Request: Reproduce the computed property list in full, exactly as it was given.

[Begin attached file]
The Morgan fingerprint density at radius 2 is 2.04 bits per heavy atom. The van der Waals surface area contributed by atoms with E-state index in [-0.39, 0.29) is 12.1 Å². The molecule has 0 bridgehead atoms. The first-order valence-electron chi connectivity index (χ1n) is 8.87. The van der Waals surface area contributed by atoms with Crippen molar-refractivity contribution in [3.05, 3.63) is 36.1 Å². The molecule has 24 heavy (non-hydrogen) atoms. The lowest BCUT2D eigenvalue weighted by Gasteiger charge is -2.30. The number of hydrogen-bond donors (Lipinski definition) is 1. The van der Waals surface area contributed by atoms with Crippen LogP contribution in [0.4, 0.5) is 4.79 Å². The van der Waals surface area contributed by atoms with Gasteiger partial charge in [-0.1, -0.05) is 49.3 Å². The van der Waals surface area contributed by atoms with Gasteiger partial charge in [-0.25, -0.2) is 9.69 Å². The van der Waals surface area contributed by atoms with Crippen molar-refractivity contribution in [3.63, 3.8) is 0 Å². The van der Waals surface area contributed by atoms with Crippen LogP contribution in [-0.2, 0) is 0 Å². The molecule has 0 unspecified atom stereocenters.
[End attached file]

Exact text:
The Morgan fingerprint density at radius 2 is 2.04 bits per heavy atom. The van der Waals surface area contributed by atoms with E-state index in [-0.39, 0.29) is 12.1 Å². The molecule has 0 bridgehead atoms. The first-order valence-electron chi connectivity index (χ1n) is 8.87. The van der Waals surface area contributed by atoms with Crippen molar-refractivity contribution in [3.05, 3.63) is 36.1 Å². The molecule has 24 heavy (non-hydrogen) atoms. The lowest BCUT2D eigenvalue weighted by Gasteiger charge is -2.30. The number of hydrogen-bond donors (Lipinski definition) is 1. The van der Waals surface area contributed by atoms with Crippen LogP contribution in [0.4, 0.5) is 4.79 Å². The van der Waals surface area contributed by atoms with Gasteiger partial charge in [-0.1, -0.05) is 49.3 Å². The van der Waals surface area contributed by atoms with Gasteiger partial charge in [-0.25, -0.2) is 9.69 Å². The van der Waals surface area contributed by atoms with Crippen molar-refractivity contribution in [3.63, 3.8) is 0 Å². The van der Waals surface area contributed by atoms with Crippen LogP contribution in [-0.2, 0) is 0 Å². The molecule has 0 unspecified atom stereocenters.